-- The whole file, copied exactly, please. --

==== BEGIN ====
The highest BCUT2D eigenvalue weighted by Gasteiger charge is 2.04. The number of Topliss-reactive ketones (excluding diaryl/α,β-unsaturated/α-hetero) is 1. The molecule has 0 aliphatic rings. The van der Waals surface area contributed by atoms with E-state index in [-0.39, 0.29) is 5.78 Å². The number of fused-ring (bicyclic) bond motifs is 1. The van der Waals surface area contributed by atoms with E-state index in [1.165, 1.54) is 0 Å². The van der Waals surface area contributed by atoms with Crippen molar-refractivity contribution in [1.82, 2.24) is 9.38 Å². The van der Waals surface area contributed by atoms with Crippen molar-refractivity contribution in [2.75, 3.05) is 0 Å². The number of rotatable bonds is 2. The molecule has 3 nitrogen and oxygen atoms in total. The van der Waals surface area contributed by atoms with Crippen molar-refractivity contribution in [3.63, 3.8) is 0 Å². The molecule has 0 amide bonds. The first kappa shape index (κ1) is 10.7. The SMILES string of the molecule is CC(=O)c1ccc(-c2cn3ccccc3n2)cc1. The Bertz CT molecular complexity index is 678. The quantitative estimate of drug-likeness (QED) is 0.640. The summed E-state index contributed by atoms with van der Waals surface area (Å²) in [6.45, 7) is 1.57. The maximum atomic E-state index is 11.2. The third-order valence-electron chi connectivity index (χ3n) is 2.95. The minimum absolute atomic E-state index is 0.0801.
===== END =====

The highest BCUT2D eigenvalue weighted by Gasteiger charge is 2.04. The number of Topliss-reactive ketones (excluding diaryl/α,β-unsaturated/α-hetero) is 1. The molecule has 0 aliphatic rings. The van der Waals surface area contributed by atoms with E-state index in [-0.39, 0.29) is 5.78 Å². The number of fused-ring (bicyclic) bond motifs is 1. The van der Waals surface area contributed by atoms with E-state index in [1.165, 1.54) is 0 Å². The van der Waals surface area contributed by atoms with Crippen molar-refractivity contribution in [1.82, 2.24) is 9.38 Å². The van der Waals surface area contributed by atoms with Crippen molar-refractivity contribution in [2.75, 3.05) is 0 Å². The number of rotatable bonds is 2. The molecule has 3 nitrogen and oxygen atoms in total. The van der Waals surface area contributed by atoms with Crippen molar-refractivity contribution in [3.63, 3.8) is 0 Å². The molecule has 0 amide bonds. The first kappa shape index (κ1) is 10.7. The SMILES string of the molecule is CC(=O)c1ccc(-c2cn3ccccc3n2)cc1. The Bertz CT molecular complexity index is 678. The quantitative estimate of drug-likeness (QED) is 0.640. The summed E-state index contributed by atoms with van der Waals surface area (Å²) in [6.45, 7) is 1.57. The maximum atomic E-state index is 11.2. The third-order valence-electron chi connectivity index (χ3n) is 2.95. The minimum absolute atomic E-state index is 0.0801.